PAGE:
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Senate support grows for bill redefining ACA full-time work week to 40 hours

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Following approval last week by the House of Representatives, legislation that would ease the health care reform law's definition of a full-time employee by changing it to those working an average of 40 hours a week is quickly picking up support in the Senate.

Thirty-two senators, including two Democrats, Sens. Joe Donnelly, D-Ind., and Joe Manchin, D-W.Va., have signed on to the Senate bill, S. 30, introduced last week by Sen. Susan Collins, R-Maine.

Under the Patient Protection and Affordable Care Act, employers with at least 100 employees are required, effective in 2015, to offer qualified coverage to full-time employees — defined as those working an average of 30 hours per week — or be liable for an annual $2,000 penalty per employee. The same requirement applies, effective in 2016, to employers with between 50 and 99 employees.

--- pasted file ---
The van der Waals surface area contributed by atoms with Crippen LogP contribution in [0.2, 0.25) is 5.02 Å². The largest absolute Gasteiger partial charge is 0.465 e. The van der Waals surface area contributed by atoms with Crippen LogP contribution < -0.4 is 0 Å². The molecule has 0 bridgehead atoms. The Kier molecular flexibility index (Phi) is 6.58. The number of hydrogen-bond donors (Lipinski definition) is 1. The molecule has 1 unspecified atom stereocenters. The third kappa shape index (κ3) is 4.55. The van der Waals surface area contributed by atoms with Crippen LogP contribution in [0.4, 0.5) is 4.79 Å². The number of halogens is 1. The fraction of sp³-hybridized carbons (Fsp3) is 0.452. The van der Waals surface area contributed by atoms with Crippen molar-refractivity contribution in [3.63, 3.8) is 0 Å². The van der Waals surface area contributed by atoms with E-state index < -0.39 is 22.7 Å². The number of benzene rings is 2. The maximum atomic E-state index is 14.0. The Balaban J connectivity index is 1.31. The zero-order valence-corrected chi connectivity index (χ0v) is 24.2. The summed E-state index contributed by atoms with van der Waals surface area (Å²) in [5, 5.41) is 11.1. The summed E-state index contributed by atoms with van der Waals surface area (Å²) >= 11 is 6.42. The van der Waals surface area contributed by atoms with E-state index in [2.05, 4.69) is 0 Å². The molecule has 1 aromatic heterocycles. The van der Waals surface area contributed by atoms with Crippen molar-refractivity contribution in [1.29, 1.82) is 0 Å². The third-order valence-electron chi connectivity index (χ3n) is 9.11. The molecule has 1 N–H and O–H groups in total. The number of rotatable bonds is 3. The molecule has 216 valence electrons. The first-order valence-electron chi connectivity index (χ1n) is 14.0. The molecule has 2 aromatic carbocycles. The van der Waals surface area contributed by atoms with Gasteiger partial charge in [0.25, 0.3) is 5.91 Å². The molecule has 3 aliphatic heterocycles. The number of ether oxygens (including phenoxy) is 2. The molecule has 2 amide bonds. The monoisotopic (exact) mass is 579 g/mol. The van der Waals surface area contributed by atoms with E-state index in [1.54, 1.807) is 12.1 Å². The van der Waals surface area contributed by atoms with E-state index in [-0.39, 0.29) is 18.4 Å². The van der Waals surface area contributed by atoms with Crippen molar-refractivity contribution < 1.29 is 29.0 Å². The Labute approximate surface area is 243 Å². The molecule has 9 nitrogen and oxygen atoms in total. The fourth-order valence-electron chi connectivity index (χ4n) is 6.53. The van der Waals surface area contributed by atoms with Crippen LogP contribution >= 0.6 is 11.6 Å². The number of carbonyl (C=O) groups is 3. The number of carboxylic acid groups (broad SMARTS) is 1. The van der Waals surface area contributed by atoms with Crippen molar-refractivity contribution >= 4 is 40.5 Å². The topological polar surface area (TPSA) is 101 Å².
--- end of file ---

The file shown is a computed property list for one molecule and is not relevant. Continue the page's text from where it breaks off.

That 30-hour of work a week definition of a full-time employee is counterproductive, Sen. Collins said in a statement last week.

“The law creates a perverse incentive for businesses to cut their employees' hours so they are no longer considered full time. Our concerns are not hypothetical, more than 450 employers have already cut work hours or staffing levels in response to the law,” Sen. Collins said.

The Obama administration views the change in law differently. The White House, contending that the measure would lead employers to reduce employees' hours to avoid the mandate, said if the legislation receives congressional approval, President Obama would veto the bill.